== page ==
Mass-Ping | Graph-Mass-Ping


Mass-Ping

Mass-Ping

Graph-Mass-Ping


Mass-Ping

Mass-Ping accepts a text file listing nodes or a list of routes as input, identifies which devices are returning ICMP Echos, and then pings that list for a specificed window at a specified interval (typically once/second), producing, at the end, a CSV file recording the hits and misses for each device. The point is to record how a highly-available environment responds to failure: set mass-ping going, then reboot a redundant server/switch/router, wait until both failover and failback have occurred, and then stop the mass-ping run (mass-ping can be safely interrupted via Ctrl-C).

During a run, mass-ping emits output which consists of how many devices returned a ping each second -- this gives you real-time feedback on the impact of whatever change you are making. In this example, something happened in the middle there -- the number of stations returning pings dropped from 162 to ~144 for a minute or so. When it finishes, mass-ping produces a report summarizing what it saw.

Graph-Mass-Ping accepts as input the CSV file produced by mass-ping and produces a PNG file illustrating the output, to assist in visualizing the behavior of the highly-available devices.

Examples

In this example, I rebooted the 'a' switch in a data center, leaving the 'b' switch as the sole survivor. The CSV file records the raw data, while the PNG file illustrates which devices ignored the event (their 'b' side NICs kicked in appropriately) and which did not (e.g. elmo-storage, iron-b-svif2, isis-2-iscsi-1, and ja-a-rtr-v111042). The universally missed three pings at ~20:28:45 tracks the time which EIGRP and HSRP, in the routed infrastructure separating the monitoring station from this data center, require to detect the loss of a switch and to respond appropriately.
This is a similar example, showing the reboot of the 'a' switch and then of the 'b' switch.
In this situation, I rebooted the 'a' side of the redundant layer 3 core in our network border, while mass-ping watched various devices located outside our network. The initial missed three pings track the time which EIGRP and HSRP require to detect the failure and to respond appropriately. (The dozen or missed pings for ga-vpn track the failover time which an intervening firewall requires before responding to the loss of the 'a' router.) This diagram also illustrates the relatively disruptive effect of fail-back -- when the 'a' router finishes rebooting and reasserts its HSRP priority, the result is ~30 seconds of disrupted connectivity, followed several minutes later by varying disruptions to varying locations. I speculate that this tracks some sort of unpredictability in how the IPSec encryption engines, terminating site-to-site VPN tunnels, respond to the shifts in HSRP dominance.

Mechanics

Install

Installing mass-ping is not trivial, on account of its reliance on numerous Perl modules which are not included in Perl's core distribution. In addition, it only runs under *nix -- I have not invested the effort as yet to make it portable to Windows.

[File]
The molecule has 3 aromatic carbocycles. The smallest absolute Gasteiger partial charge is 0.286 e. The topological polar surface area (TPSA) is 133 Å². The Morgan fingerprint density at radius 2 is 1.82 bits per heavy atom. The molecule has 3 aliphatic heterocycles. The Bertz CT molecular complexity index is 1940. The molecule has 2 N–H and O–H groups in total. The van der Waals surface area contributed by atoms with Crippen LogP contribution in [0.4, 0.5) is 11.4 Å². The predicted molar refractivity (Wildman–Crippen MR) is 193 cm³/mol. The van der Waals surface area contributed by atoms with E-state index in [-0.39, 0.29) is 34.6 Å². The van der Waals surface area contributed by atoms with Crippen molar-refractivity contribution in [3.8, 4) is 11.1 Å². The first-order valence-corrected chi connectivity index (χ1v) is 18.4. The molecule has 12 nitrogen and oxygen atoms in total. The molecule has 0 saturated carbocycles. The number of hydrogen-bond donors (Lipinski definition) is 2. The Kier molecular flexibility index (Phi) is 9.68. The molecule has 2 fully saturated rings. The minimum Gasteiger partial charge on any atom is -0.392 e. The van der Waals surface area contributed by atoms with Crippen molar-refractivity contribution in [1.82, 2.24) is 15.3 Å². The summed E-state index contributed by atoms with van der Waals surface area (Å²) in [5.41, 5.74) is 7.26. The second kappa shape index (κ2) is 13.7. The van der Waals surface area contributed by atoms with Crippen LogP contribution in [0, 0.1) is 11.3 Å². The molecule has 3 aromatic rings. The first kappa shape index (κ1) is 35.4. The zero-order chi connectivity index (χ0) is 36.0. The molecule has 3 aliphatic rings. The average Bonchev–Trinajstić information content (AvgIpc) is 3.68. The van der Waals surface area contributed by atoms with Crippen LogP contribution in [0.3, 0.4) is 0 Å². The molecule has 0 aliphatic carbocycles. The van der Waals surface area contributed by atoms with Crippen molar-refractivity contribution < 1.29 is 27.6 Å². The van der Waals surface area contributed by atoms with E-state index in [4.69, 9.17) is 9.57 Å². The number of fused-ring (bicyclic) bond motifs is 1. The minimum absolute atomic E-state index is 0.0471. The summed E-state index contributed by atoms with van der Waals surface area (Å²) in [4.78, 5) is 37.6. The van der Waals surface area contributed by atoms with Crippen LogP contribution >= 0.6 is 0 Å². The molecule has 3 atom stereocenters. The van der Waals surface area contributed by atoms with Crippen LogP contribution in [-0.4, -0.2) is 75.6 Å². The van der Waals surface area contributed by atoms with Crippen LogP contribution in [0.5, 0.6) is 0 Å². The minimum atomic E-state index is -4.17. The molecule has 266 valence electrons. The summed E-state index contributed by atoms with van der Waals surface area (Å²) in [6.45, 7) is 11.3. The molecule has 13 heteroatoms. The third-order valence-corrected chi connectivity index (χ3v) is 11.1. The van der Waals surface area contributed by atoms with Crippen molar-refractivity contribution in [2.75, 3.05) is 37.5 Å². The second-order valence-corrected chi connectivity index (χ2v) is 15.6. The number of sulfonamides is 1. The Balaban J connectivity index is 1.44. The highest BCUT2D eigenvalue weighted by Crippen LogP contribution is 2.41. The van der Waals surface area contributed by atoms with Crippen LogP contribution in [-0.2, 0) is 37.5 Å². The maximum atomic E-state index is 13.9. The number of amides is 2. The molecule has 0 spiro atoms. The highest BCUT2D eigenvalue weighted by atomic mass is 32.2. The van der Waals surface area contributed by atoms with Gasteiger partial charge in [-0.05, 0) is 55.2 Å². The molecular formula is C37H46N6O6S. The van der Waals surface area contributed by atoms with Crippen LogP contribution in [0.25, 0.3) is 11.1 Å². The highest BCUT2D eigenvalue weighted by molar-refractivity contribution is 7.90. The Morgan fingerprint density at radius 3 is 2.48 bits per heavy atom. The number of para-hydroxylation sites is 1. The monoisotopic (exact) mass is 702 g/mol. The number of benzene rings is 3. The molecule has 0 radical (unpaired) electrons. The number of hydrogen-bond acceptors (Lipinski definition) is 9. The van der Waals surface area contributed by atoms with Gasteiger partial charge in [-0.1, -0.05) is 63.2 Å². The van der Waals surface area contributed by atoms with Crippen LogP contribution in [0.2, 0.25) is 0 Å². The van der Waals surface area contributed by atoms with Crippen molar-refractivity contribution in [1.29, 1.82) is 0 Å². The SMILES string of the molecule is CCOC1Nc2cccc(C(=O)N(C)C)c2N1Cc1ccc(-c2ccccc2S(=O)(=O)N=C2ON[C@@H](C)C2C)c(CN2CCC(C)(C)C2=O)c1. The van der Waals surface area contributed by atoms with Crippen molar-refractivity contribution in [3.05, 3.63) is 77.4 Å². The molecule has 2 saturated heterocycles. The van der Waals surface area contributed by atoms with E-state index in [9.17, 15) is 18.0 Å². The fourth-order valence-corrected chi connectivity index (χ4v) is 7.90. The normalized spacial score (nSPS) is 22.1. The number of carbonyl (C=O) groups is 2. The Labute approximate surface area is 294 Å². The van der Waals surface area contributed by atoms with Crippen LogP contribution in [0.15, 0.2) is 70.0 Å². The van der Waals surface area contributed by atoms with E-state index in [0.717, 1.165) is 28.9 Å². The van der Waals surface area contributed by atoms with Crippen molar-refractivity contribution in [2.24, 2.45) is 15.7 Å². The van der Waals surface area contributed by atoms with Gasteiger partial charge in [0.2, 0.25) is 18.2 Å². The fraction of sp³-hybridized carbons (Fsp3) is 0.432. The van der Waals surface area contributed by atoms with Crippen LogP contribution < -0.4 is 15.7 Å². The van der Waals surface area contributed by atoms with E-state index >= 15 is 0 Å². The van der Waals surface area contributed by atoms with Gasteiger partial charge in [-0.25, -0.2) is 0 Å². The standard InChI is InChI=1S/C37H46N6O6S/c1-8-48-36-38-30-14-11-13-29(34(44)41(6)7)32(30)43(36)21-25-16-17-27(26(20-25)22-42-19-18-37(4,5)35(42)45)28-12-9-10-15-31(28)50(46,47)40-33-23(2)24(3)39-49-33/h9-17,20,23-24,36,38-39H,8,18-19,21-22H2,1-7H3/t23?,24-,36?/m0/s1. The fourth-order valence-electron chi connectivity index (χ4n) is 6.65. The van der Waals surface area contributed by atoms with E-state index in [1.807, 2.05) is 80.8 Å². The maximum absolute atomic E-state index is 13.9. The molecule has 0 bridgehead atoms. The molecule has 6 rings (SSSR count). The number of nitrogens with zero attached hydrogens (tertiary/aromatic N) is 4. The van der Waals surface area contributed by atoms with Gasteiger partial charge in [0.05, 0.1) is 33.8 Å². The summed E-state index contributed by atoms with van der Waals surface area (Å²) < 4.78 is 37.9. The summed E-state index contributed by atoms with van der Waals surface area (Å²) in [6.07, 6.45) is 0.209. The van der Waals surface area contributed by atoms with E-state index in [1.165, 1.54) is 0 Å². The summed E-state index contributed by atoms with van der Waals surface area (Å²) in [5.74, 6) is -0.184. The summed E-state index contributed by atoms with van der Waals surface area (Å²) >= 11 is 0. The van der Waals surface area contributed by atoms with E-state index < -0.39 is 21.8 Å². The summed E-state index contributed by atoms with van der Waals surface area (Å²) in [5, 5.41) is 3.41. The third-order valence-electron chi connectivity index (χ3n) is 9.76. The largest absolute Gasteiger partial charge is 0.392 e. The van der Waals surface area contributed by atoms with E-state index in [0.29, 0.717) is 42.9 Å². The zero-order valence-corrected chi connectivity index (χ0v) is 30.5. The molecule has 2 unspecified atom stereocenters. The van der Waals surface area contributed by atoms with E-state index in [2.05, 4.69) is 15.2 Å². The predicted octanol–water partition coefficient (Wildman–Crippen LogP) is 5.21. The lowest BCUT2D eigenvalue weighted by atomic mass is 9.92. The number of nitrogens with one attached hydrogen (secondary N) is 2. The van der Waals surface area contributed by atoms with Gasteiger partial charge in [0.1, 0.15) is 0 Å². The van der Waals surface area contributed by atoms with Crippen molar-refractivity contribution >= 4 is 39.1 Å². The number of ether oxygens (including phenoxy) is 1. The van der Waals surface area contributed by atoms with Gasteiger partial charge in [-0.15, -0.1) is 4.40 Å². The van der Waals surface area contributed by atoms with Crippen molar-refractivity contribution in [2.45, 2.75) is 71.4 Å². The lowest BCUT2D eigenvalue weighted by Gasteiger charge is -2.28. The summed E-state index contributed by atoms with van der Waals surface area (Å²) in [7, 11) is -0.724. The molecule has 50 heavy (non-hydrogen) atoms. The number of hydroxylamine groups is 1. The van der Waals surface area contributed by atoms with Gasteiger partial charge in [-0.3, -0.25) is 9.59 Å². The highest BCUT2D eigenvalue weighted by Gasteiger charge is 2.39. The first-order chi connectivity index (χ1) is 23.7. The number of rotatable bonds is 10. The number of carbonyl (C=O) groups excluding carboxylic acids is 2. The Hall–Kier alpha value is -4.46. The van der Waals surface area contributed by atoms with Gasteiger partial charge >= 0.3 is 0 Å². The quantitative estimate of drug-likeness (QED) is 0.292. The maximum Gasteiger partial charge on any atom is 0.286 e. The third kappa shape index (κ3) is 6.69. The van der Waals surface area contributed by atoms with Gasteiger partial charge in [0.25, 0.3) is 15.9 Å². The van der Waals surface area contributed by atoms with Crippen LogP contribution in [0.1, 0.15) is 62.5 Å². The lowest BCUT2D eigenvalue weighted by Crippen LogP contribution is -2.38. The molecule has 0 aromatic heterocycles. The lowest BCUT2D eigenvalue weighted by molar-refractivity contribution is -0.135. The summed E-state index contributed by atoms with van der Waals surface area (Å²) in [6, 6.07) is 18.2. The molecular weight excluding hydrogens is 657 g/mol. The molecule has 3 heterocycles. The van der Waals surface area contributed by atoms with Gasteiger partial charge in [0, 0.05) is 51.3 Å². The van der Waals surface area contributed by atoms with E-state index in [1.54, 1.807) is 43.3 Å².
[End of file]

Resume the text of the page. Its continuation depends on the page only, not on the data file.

Options

Here is what help looks like once they are installed:

guru$ mass-ping --help
mass-ping v1.1.6

  Usage:  mass-ping -s {yes|no} [-c {"title"}] [-d {integer}] [-i {interval in seconds}] 
          [-t {timeout in seconds}] [-w {window in seconds}] [-m {report directory}] 
          [-n {report prefix}] [-o {owner}] [-g {group}] [-q {route,route,route...} | 
          -f {filename} | target1 target2 target3 ...] 

    -c specifies the title (enclose multi-word titles in quotes) which 
       will be included in the data file

    -d specifies debug level (typically 0-9)

    -f points the script to a file containing the list of targets

    -i specifies the interval between rounds of pings; default is 1 seconds

    -m specifies the directory into which we will dump the report file and the 
       date file.  The default is /home/netops/rpts/mass-ping
       It must already exist; we will not create it for you

    -n specifies the report prefix, a string prepending to the name of the 
       data file.  The default is empty

    -p defines the level of parallelism, a POE::Component::Client::Ping 
       parameter for the number of outstanding pings permitted.  The default 
       is 30

    -q specifies a list of routes in CIDR form (e.g. 10.1.2.0/23,10.2.20.0/23,10.15.30.0/23); 
       we will ping all host addresses on these routes

    -s asks the question:  are you serious?  If you answer 'no', then 
       the script will run in demo mode, making no changes

    -t specifies the time to wait before considering a ping lost; default 
       is 0.2 seconds

    -w specifies the window during which we will ping, i.e. the length of time 
       to elapse between starting and stopping.  The operator can interrupt 
       the program using Ctrl-C, whereupon the script will produce its report
       files with whatever data it has gathered up to that point.  The default 
       is 600 seconds

    target1 target2 target3 ... is the command-line list of targets you
      have specified, in lieu of the -a, -e, or -f options

guru%


guru$ graph-mass-ping --help
graph-mass-ping v1.1.2

  Usage:  graph-mass-ping -f {filename or directory name} [-d {debug level}] [-i {stamp interval}] [-n] [-t]

    -d debug level; 0 is default

    -f specifies an mass-ping data file or a directory containing 
       mass-ping data files.  Data files must end in '.csv'

    -i specifies how frequently we will engrave a time stamp.  30 seconds 
       is default

    -n tells us to (attempt) to resolve IP addresses in the data file first 
       to FQDN and, if that fails, then to host names

    -t tells us to sort the data file by node name

guru$


Last modified: 2017-04-28